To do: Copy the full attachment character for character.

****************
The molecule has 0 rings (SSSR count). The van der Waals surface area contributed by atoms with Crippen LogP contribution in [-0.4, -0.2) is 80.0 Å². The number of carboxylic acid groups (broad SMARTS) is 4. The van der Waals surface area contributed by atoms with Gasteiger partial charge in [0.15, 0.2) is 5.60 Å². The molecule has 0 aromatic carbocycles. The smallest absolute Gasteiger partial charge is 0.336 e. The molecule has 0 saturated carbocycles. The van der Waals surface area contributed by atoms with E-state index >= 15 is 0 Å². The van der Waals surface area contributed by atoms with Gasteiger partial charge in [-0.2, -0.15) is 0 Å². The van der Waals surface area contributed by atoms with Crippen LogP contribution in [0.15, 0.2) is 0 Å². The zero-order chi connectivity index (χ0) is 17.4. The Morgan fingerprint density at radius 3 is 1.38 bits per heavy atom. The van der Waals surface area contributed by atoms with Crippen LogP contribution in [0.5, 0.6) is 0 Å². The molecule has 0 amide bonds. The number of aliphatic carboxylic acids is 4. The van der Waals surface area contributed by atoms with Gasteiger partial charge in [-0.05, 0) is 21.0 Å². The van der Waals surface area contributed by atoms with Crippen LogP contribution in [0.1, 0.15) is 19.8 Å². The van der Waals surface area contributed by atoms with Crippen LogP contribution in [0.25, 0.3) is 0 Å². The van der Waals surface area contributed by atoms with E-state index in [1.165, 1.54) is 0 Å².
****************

The molecule has 0 rings (SSSR count). The van der Waals surface area contributed by atoms with Crippen LogP contribution in [-0.4, -0.2) is 80.0 Å². The number of carboxylic acid groups (broad SMARTS) is 4. The van der Waals surface area contributed by atoms with Gasteiger partial charge in [0.15, 0.2) is 5.60 Å². The molecule has 0 aromatic carbocycles. The smallest absolute Gasteiger partial charge is 0.336 e. The molecule has 0 saturated carbocycles. The van der Waals surface area contributed by atoms with E-state index >= 15 is 0 Å². The van der Waals surface area contributed by atoms with Gasteiger partial charge in [-0.2, -0.15) is 0 Å². The van der Waals surface area contributed by atoms with Crippen LogP contribution in [0.15, 0.2) is 0 Å². The zero-order chi connectivity index (χ0) is 17.4. The Morgan fingerprint density at radius 3 is 1.38 bits per heavy atom. The van der Waals surface area contributed by atoms with Crippen LogP contribution in [0.5, 0.6) is 0 Å². The molecule has 0 amide bonds. The number of aliphatic carboxylic acids is 4. The van der Waals surface area contributed by atoms with Gasteiger partial charge in [-0.05, 0) is 21.0 Å². The van der Waals surface area contributed by atoms with Crippen LogP contribution in [0.1, 0.15) is 19.8 Å². The van der Waals surface area contributed by atoms with Crippen LogP contribution in [0.25, 0.3) is 0 Å². The van der Waals surface area contributed by atoms with E-state index in [1.165, 1.54) is 0 Å².